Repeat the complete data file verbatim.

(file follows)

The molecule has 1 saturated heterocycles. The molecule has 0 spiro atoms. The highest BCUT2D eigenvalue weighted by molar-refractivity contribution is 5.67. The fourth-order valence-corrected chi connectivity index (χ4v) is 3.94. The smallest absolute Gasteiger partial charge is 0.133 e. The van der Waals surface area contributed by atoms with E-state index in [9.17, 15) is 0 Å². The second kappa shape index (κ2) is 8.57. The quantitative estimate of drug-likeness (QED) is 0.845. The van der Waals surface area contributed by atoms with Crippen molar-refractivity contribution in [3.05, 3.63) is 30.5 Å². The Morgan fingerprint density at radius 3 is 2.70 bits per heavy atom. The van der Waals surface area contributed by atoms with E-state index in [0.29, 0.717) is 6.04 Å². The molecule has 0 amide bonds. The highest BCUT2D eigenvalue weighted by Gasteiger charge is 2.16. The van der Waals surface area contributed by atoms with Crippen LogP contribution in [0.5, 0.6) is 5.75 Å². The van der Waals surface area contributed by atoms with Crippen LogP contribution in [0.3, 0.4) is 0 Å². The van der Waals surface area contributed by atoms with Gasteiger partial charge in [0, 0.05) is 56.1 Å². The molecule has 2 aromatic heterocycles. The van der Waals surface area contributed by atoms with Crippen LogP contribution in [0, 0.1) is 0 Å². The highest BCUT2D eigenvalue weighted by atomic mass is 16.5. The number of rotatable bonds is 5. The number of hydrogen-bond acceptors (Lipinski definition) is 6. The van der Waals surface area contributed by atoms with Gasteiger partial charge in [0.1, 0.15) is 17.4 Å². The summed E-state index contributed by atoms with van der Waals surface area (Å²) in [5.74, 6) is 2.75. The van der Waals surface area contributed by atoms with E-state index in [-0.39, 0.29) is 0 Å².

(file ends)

The molecule has 1 saturated heterocycles. The molecule has 0 spiro atoms. The highest BCUT2D eigenvalue weighted by molar-refractivity contribution is 5.67. The fourth-order valence-corrected chi connectivity index (χ4v) is 3.94. The smallest absolute Gasteiger partial charge is 0.133 e. The van der Waals surface area contributed by atoms with E-state index in [9.17, 15) is 0 Å². The second kappa shape index (κ2) is 8.57. The quantitative estimate of drug-likeness (QED) is 0.845. The van der Waals surface area contributed by atoms with Crippen molar-refractivity contribution in [3.05, 3.63) is 30.5 Å². The Morgan fingerprint density at radius 3 is 2.70 bits per heavy atom. The van der Waals surface area contributed by atoms with E-state index in [0.29, 0.717) is 6.04 Å². The molecule has 0 amide bonds. The highest BCUT2D eigenvalue weighted by Gasteiger charge is 2.16. The van der Waals surface area contributed by atoms with Crippen LogP contribution in [0.5, 0.6) is 5.75 Å². The van der Waals surface area contributed by atoms with Crippen LogP contribution in [0.3, 0.4) is 0 Å². The van der Waals surface area contributed by atoms with Gasteiger partial charge in [0, 0.05) is 56.1 Å². The molecule has 2 aromatic heterocycles. The van der Waals surface area contributed by atoms with Crippen LogP contribution in [0, 0.1) is 0 Å². The highest BCUT2D eigenvalue weighted by atomic mass is 16.5. The number of rotatable bonds is 5. The number of hydrogen-bond acceptors (Lipinski definition) is 6. The van der Waals surface area contributed by atoms with Gasteiger partial charge in [0.1, 0.15) is 17.4 Å². The summed E-state index contributed by atoms with van der Waals surface area (Å²) in [5.74, 6) is 2.75. The van der Waals surface area contributed by atoms with E-state index in [-0.39, 0.29) is 0 Å².